Rim of the World
This well-oiled entertainment machine takes us back to the 1980s era of kids-adventure films like Goonies and Explorers. Director McG, best known for his lively Charlie’s Angels movies of the early 2000s, has recently made a comeback (for his old, faithful fans, at least) with his previous The Babysitter (2017), also a Netflix production. The style of genre-hopping aspired to by The Perfection is second nature to McG: like Joseph Kahn, his heir apparent in the music-video-to-cinema succession, he has a supremely playful way of flipping a story and bouncing from one set of cartoonish movie clichés to another.
So Rim of the World starts with a crisis in outer space, but instantly plummets down to the monitor-filled bedroom of a lonely nerd, Alex (Jack Gore). Was the opening scene just some corny video Jack watched? As it turns out, no – but first, we need to be introduced to an excruciatingly chummy summer camp experience for the reluctant Jack and two other similarly “special” kids, Chinese orphan Zhenzhen (Miya Cech) and rich brat Darius (Benjamin Flores Jr.). At the very moment they bump into Gabriel (Alessio Scalzotto), a mysterious outsider also in their age bracket, wouldn’t you know it – the alien invasion begins. In a typically reflexive gag, our heroes can only speculate on the aliens’ reasons for attacking by referring to other space-invasion movies.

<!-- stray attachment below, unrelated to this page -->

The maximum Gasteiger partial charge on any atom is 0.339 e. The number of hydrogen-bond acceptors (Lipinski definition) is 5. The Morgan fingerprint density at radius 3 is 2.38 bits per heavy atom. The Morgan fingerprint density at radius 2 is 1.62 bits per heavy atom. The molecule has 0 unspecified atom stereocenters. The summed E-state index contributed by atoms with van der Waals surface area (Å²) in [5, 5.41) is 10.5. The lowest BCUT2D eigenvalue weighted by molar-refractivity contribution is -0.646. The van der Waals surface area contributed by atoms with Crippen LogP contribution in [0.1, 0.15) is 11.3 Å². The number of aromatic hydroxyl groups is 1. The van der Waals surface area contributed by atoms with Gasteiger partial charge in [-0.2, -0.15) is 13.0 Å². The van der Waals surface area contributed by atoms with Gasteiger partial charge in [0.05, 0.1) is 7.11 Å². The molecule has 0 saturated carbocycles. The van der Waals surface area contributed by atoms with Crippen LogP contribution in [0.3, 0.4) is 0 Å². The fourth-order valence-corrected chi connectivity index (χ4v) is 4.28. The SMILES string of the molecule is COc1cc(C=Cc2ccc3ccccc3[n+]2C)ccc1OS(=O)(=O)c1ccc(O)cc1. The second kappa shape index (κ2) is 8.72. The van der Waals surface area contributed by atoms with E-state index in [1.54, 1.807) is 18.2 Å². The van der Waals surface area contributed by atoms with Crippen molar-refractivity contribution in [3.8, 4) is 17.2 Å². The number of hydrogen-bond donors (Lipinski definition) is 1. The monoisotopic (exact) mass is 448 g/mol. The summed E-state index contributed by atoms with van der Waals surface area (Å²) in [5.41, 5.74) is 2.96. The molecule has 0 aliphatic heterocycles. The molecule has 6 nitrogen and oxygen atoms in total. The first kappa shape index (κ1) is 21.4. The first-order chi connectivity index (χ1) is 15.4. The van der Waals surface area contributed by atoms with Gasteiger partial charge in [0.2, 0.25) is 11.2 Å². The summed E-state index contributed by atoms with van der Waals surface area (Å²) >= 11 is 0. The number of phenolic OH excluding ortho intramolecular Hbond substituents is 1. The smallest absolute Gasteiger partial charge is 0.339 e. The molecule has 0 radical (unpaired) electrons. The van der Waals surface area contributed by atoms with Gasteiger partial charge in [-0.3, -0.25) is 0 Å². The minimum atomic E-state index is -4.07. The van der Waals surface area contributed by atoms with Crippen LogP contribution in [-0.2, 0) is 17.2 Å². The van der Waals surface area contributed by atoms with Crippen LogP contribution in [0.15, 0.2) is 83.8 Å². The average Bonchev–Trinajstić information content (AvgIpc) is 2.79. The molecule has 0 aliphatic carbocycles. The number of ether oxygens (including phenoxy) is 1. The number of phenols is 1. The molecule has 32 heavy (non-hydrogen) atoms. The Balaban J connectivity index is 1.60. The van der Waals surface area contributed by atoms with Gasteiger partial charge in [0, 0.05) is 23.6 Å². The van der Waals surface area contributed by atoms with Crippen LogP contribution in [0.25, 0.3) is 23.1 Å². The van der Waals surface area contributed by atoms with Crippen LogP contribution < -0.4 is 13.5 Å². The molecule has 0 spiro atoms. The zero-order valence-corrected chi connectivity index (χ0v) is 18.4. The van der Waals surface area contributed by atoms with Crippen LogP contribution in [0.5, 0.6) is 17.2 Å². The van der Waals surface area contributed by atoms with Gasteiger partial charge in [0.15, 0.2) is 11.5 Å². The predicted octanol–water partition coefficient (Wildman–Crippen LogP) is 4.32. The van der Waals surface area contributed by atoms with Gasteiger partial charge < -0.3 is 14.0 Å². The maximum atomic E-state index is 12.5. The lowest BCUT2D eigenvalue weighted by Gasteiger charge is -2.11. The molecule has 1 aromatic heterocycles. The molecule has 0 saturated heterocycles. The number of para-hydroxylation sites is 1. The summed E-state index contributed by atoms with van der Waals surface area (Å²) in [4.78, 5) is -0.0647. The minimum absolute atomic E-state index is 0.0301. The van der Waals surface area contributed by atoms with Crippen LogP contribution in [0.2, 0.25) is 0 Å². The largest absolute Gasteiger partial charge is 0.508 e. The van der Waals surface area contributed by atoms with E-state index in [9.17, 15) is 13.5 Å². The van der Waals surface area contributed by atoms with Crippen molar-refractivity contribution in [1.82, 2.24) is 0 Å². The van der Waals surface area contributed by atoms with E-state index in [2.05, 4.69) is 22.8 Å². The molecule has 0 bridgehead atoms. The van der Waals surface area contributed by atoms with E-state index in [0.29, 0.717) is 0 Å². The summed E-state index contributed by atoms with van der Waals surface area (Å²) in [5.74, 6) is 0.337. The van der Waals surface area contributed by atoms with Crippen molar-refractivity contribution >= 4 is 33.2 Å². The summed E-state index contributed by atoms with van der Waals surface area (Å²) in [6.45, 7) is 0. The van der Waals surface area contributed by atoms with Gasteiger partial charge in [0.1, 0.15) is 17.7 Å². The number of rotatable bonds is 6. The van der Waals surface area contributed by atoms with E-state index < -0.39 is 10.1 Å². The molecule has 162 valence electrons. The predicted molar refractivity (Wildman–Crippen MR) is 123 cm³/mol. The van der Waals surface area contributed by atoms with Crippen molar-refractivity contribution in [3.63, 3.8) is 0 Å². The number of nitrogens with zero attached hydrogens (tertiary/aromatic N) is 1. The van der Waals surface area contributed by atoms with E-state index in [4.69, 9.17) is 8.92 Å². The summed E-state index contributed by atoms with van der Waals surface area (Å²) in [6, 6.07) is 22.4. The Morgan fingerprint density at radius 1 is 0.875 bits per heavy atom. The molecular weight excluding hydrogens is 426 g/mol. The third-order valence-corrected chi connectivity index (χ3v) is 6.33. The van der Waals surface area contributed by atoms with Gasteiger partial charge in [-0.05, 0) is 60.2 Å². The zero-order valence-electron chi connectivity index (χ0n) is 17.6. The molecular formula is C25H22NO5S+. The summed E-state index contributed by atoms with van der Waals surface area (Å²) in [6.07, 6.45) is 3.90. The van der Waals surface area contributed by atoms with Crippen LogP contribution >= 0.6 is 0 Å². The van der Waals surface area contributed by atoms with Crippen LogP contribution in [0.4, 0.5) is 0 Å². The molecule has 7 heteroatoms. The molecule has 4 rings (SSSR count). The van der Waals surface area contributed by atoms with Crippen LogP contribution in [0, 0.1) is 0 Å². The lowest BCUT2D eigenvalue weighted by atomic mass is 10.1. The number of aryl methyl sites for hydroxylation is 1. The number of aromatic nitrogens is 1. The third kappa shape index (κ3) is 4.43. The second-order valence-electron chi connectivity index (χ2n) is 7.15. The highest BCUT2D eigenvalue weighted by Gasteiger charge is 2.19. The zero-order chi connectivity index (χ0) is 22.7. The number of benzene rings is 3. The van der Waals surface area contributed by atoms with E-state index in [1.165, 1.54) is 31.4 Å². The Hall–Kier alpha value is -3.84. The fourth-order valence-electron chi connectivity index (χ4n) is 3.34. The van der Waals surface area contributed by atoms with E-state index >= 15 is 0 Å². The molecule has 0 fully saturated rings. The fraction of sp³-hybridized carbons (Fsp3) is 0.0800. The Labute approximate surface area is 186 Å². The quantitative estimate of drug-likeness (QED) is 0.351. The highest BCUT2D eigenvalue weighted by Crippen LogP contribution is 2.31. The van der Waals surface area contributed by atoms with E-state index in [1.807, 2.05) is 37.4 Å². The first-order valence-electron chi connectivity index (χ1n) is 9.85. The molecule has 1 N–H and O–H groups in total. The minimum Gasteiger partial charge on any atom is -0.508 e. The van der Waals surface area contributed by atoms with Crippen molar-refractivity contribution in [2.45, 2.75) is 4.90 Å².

From there, it’s mainly an alternation between swift action set-pieces reminiscent of the Alien or Jurassic Park franchises – in this case, the creatures have a neat trick of rapid self-regeneration – and therapeutic, sentimental camaraderie in the school of The Breakfast Club (like in that John Hughes classic, the young teens here type themselves as Nerd, Criminal, Orphan and Joke). Eventually, it may be up to these kids to save the entire planet – or at least the USA, since a throwaway line of exposition flatly informs us that “Europe is destroyed and Asia decimated”! Talented screenwriter Zack Stentz has been down this youthful wish-fulfilment road before: prior to his work on several Marvel epics, he penned the “juvenile James Bond” comedy-adventure, Agent Cody Banks (2003).
In Rim of the World, we see another identifying mark of the Netflix Film: not exactly the highest-end digital effects, perfectly serviceable yet also a little artificial-looking, even sometimes primitive. To my relatively technically-untrained eye, fire is the biggest giveaway: the flames always look painted on, and no character really seems in any danger as they pass through them. That, and the “multiple” or serial vistas created by a sophisticated cut-and-paste: mocked-up, overhead-angled animations of a city or field with a hundred identical bodies, buildings or animals.
Personally, I enjoy this slightly contrived look, reminiscent of a thousand B movies of yore in the action, adventure, horror and SF genres – The Perfection has a crack at it, and David Lynch exploited such a deliberately naïve aesthetic well in Twin Peaks: The Return. Certainly, the pleasure of that kind of audiovisual nostalgia is not lost on McG, either.
The Perfection: 1 star
Rim of the World: 3 stars
© Adrian Martin, May 2019